Scientific studies have confirmed that people who eat more fruit and vegetables, particularly the deeply colored varieties, have less heart disease, cancer, diabetes, osteoporosis, and age-related neurological decline than those who don’t. The secret is in the colors.
“Plants are the master chemists,” says Mary Ann Lila, director of the Plants for Human Health Institute at N.C. State University. “It makes sense to study whether compounds that plants produce in response to stress would help a human under similar circumstances.”
The first plant pigment—chlorophyll— initiates the photosynthetic reactions that produce most of the food and oxygen that sustain most animal life on Earth. Other pigments serve higher plants by attracting pollinators to their flowers and seed-dispersing animals to their fruit. Pigments protect plants from solar radiation, oxidative damage to cells, environmental stress, and attacks by microbes, insects, and animal predators. Pigments also heal damaged plant tissue, help to regulate growth, and act in many other ways still undiscovered.
Beverly Clevidence, who became a research nutritionist with the U.S. Agricultural Research Service’s Food Components and Health Laboratory in 1984, foresees the day “when individuals will receive ‘phyto-nutrition’ prescriptions tailored to their specific needs. Perhaps someday we will be saying, ‘You’re more likely to die of this type of cancer than heart disease, and you lack this particular enzyme, so you should eat more of this or that fruit or vegetable.’”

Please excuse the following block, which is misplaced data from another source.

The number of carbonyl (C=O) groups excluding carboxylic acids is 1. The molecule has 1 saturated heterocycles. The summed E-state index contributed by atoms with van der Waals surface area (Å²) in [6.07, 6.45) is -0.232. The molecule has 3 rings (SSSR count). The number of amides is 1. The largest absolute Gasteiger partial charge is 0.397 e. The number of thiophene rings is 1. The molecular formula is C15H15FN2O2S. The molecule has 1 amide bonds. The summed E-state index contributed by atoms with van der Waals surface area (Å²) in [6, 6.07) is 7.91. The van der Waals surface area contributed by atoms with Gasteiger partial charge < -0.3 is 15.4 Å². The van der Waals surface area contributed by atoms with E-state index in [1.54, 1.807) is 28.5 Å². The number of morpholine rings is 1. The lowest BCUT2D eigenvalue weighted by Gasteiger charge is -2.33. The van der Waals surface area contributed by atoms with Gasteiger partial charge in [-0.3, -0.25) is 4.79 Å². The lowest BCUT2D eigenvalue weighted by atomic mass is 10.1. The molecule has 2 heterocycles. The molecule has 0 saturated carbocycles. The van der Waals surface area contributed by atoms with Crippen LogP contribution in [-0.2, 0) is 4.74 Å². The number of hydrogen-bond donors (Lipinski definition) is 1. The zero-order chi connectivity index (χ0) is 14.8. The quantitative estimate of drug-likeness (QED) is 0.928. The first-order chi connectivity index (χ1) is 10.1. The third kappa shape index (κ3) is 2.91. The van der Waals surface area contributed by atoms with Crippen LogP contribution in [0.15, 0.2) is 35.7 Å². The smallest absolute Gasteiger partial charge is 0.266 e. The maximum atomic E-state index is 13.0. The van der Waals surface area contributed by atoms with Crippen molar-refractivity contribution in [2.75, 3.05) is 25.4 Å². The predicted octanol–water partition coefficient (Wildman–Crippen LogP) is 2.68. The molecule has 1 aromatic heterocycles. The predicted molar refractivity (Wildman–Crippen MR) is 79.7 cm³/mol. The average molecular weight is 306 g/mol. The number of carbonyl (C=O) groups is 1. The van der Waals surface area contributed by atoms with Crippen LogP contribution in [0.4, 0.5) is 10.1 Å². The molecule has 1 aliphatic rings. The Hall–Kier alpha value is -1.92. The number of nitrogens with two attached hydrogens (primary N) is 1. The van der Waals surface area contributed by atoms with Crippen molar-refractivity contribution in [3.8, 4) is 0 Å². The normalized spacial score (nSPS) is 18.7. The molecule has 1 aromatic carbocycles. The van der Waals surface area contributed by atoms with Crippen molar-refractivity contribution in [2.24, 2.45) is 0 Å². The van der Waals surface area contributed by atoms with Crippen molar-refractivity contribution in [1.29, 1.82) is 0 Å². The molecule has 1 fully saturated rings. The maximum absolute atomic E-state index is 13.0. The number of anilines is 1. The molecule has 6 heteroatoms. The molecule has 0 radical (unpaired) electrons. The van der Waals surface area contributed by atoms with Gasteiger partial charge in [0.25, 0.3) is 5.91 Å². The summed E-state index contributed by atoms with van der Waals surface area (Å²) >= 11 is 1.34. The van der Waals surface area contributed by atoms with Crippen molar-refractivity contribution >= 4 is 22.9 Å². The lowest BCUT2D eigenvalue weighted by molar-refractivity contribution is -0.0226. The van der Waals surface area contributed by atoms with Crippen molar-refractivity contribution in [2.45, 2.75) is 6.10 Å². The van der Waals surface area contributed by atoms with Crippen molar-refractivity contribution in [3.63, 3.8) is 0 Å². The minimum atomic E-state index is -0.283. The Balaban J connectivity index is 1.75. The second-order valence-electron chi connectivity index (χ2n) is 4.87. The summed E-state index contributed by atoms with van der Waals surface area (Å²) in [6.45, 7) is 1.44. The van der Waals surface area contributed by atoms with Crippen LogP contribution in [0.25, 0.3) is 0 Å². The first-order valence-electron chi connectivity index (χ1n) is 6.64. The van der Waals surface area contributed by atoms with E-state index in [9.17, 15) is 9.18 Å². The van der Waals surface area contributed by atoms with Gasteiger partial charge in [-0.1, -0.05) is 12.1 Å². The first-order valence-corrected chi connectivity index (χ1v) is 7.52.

Planting for Pigments
As you plan your garden and plants this season, keep in mind the rainbow of benefits that vegetables provide:
PIGMENTCLASS: Anthocyanins COLORS: blue, purple-burgundy FAVORABLEVEGETABLES: black turtle beans; purple cabbage, eggplant, and potatoes; red onions HEALTHBENEFIT: These pigments may prevent or reverse age-related cognitive decline and/ or neuro-degenerative disease; improve vision; help to prevent cancer, heart disease, insulin resistance, and obesity; and promote wound healing.
PIGMENTCLASS: Betalains COLORS: red-violet, yellow-orange FAVORABLEVEGETABLES: beets, spinach, Swiss chard HEALTHBENEFIT: These pigments may protect against cancer, heart disease, liver damage, and ulcers.
PIGMENTCLASS: Carotenoids COLORS: yellow, orange to red FAVORABLEVEGETABLES: carrots, leafy greens (chlorophyll masks the colors), pumpkins, sweet potatoes, tomatoes, winter squashes, peppers HEALTHBENEFIT: These pigments protect the immune system, skin, and epithelial cells and may prevent heart disease, cancer, and macular degeneration.
PIGMENTCLASS: Chlorophylls COLOR: green FAVORABLEVEGETABLES: deep-green leafy greens such as kale, Swiss chard, and spinach HEALTHBENEFIT: These pigments help to deactivate carcinogens.
Capture a kaleidoscope effect: Many seed companies offer packets of mixed seeds. Look for “rainbow” mixes of beans, carrots, cauliflower, chard, peppers, and radishes!
Do you consider color when planting your vegetable garden? Let us know in the comments!